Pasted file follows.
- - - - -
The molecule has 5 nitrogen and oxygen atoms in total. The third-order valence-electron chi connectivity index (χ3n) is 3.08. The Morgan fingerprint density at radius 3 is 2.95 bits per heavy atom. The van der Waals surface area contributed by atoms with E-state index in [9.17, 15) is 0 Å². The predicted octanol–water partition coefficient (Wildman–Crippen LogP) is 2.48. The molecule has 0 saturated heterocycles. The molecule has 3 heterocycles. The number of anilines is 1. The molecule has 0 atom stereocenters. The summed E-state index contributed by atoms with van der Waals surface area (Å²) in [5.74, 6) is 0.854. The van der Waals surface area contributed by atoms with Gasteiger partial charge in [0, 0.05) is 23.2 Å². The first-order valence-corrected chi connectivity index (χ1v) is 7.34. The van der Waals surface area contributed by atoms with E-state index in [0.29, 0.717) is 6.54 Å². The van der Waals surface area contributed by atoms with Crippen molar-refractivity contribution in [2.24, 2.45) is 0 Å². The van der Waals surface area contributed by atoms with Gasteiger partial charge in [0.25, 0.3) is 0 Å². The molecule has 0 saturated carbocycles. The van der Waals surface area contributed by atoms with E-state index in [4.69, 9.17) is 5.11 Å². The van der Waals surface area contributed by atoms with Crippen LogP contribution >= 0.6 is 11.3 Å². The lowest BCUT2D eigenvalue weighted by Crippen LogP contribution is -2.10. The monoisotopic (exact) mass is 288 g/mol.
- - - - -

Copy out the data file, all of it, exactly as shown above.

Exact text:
The molecule has 5 nitrogen and oxygen atoms in total. The third-order valence-electron chi connectivity index (χ3n) is 3.08. The Morgan fingerprint density at radius 3 is 2.95 bits per heavy atom. The van der Waals surface area contributed by atoms with E-state index in [9.17, 15) is 0 Å². The predicted octanol–water partition coefficient (Wildman–Crippen LogP) is 2.48. The molecule has 0 saturated heterocycles. The molecule has 3 heterocycles. The number of anilines is 1. The molecule has 0 atom stereocenters. The summed E-state index contributed by atoms with van der Waals surface area (Å²) in [5.74, 6) is 0.854. The van der Waals surface area contributed by atoms with Gasteiger partial charge in [0, 0.05) is 23.2 Å². The first-order valence-corrected chi connectivity index (χ1v) is 7.34. The van der Waals surface area contributed by atoms with E-state index in [0.29, 0.717) is 6.54 Å². The van der Waals surface area contributed by atoms with Crippen molar-refractivity contribution in [2.24, 2.45) is 0 Å². The van der Waals surface area contributed by atoms with Gasteiger partial charge in [0.25, 0.3) is 0 Å². The molecule has 0 saturated carbocycles. The van der Waals surface area contributed by atoms with E-state index in [4.69, 9.17) is 5.11 Å². The van der Waals surface area contributed by atoms with Crippen LogP contribution >= 0.6 is 11.3 Å². The lowest BCUT2D eigenvalue weighted by Crippen LogP contribution is -2.10. The monoisotopic (exact) mass is 288 g/mol.